South Korea seeds will 'help arboretum understand ash dieback'

Trees affected by a suspected case of ash dieback
Image caption Ash dieback has been found in more than 200 woods in Britain

A trip to South Korea to collect seeds for new trees at Westonbirt Arboretum at Tetbury could enhance understanding of ash dieback, its director has said.

Simon Toomer said that while not the intention of the trip, expanding the ash collection would help show which trees resist the disease.

According to new figures, ash dieback is spreading rapidly in Britain and has been found in more than 200 woods.

Arborist Tomas Dewey will take part in the nine-day trip.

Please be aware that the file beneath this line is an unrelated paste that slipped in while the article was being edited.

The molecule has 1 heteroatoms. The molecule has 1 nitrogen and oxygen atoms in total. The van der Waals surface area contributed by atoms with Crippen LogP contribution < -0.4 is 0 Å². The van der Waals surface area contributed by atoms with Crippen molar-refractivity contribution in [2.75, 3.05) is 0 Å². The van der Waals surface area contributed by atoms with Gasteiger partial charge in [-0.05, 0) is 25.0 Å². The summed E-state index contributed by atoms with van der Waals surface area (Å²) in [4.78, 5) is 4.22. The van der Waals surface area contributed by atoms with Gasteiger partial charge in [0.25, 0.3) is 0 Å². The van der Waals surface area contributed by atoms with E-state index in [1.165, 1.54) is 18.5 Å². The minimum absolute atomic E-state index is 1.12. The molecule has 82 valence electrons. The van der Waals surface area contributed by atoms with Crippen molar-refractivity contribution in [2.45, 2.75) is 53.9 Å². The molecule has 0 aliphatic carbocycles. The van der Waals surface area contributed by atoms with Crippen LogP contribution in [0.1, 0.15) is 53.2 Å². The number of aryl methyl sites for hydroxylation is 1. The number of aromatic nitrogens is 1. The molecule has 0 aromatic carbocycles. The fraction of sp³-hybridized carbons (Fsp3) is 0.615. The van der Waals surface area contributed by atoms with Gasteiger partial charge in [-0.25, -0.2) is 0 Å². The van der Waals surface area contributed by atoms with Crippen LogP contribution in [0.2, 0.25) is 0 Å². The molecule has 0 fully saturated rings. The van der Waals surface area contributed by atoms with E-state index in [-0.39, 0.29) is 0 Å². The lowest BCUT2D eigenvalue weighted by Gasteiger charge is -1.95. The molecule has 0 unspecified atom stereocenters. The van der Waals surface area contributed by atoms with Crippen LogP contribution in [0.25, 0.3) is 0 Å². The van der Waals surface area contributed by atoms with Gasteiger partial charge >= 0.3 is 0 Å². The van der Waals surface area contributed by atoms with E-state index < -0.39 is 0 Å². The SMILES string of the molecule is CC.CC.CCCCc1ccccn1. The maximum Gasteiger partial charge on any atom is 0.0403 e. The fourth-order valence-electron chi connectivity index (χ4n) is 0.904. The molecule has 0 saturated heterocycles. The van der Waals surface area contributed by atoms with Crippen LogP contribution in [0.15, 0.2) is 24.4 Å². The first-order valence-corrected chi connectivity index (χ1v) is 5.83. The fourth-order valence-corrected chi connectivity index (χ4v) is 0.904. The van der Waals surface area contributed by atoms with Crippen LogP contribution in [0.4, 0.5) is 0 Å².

He will travel with staff from the Forestry Commission's National Pinetum at Bedgebury, and staff from Wakehurst Place - home to Kew's Millennium Seed Bank - where some of the collected seed will also be deposited.

Special permission needed to be obtained to collect these seeds.

Mr Toomer said the chance of gaining any insight into Chalara [ash dieback] "supports the general arboretum role in being a reference collection of trees and shrubs".

He added: "A small part is understanding of disease. One thing people are interested in is the genetic resistance or susceptibility to disease.

"Over the next few years, it will be interesting to see which are more or less resistant."

Some 16,000 trees populate the 243 hectare (600 acres) arboretum near Tetbury, featuring 2,500 different species from across the world - including 40 ash species.

More on this story

Related Internet links

The BBC is not responsible for the content of external Internet sites